The FGFR is responsible for mediating a diverse array of effects in different biological systems including cell proliferation, angiogenesis, mesoderm induction, patterning, and neurite outgrowth. In skeletal muscle, ligand activation of the FGFR stimulates Erk activation, myoblast proliferation, and repression of differentiation (22
). In this study, we have examined the role of SHP-2 in FGFR signaling in myoblasts. We have found that SHP-2 is recruited to a complex containing the multisubstrate adaptor protein FRS-2α following FGFR activation. Furthermore, the catalytic activity of SHP-2 is required for activation of the Erks and, subsequently, for the transactivation of Elk-1 in response to FGF-2 in myoblasts. Using a constitutively active mutant of SHP-2, we have also found that SHP-2 mediates the suppressive effects of the FGFR on myogenesis. Interestingly, the suppressive effect of the activated mutant of SHP-2 on myogenesis appears to occur via an Erk-independent pathway. Finally, our data suggest that the ability of the activated mutant of SHP-2 to recapitulate some of the FGFR signaling pathways is due to its ability to induce hyper-tyrosyl phosphorylation of FRS-2α in response to FGF-2. Thus, SHP-2 may participate in the early regulation of signaling pathways downstream of the FGFR that are responsible for myogenic regulation.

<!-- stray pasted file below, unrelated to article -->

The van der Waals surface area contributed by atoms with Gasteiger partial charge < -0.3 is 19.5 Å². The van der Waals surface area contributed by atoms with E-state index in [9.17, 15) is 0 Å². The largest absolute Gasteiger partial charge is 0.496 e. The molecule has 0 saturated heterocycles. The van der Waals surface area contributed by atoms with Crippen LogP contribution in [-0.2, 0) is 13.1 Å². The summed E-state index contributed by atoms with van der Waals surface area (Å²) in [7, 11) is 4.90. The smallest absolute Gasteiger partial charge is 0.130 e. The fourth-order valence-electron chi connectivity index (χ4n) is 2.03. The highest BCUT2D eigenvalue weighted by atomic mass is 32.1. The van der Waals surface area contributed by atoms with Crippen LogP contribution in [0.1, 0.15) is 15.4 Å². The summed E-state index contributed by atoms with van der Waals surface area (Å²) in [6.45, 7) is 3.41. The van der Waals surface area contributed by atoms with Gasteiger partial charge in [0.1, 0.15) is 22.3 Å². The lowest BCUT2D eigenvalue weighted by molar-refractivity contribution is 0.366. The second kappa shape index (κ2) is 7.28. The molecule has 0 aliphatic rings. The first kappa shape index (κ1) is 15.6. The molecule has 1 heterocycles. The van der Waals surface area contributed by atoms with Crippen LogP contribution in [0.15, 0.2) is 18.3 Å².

Activation of the FGFR leads to tyrosyl phosphorylation of a 90-kDa protein termed FRS-2α, a lipid-anchored, multisubstrate adaptor protein that contains a PTB domain (25
). Using C2C12 myoblasts, we show that FRS-2α is expressed, becomes tyrosyl phosphorylated, and complexes with SHP-2 following FGFR activation (Fig. ). Both FRS-2α and IRS-1 belong to the multisubstrate adaptor protein family. However, unlike the FGFs, which suppress myogenesis, the IGFs promote myogenesis via IRS-1 tyrosyl phosphorylation. Thus, it was formally possible that the IGFs could induce tyrosyl phosphorylation of FRS-2α, especially since ligands other than the FGFs, such as nerve growth factor, have been shown to induce FRS-2α tyrosyl phosphorylation (34
). Also, there is the potential for the PTB domain of FRS-2α to compete for the same Shc binding site on the insulin receptor, allowing FRS-2α to bind and become tyrosyl phosphorylated by insulin (34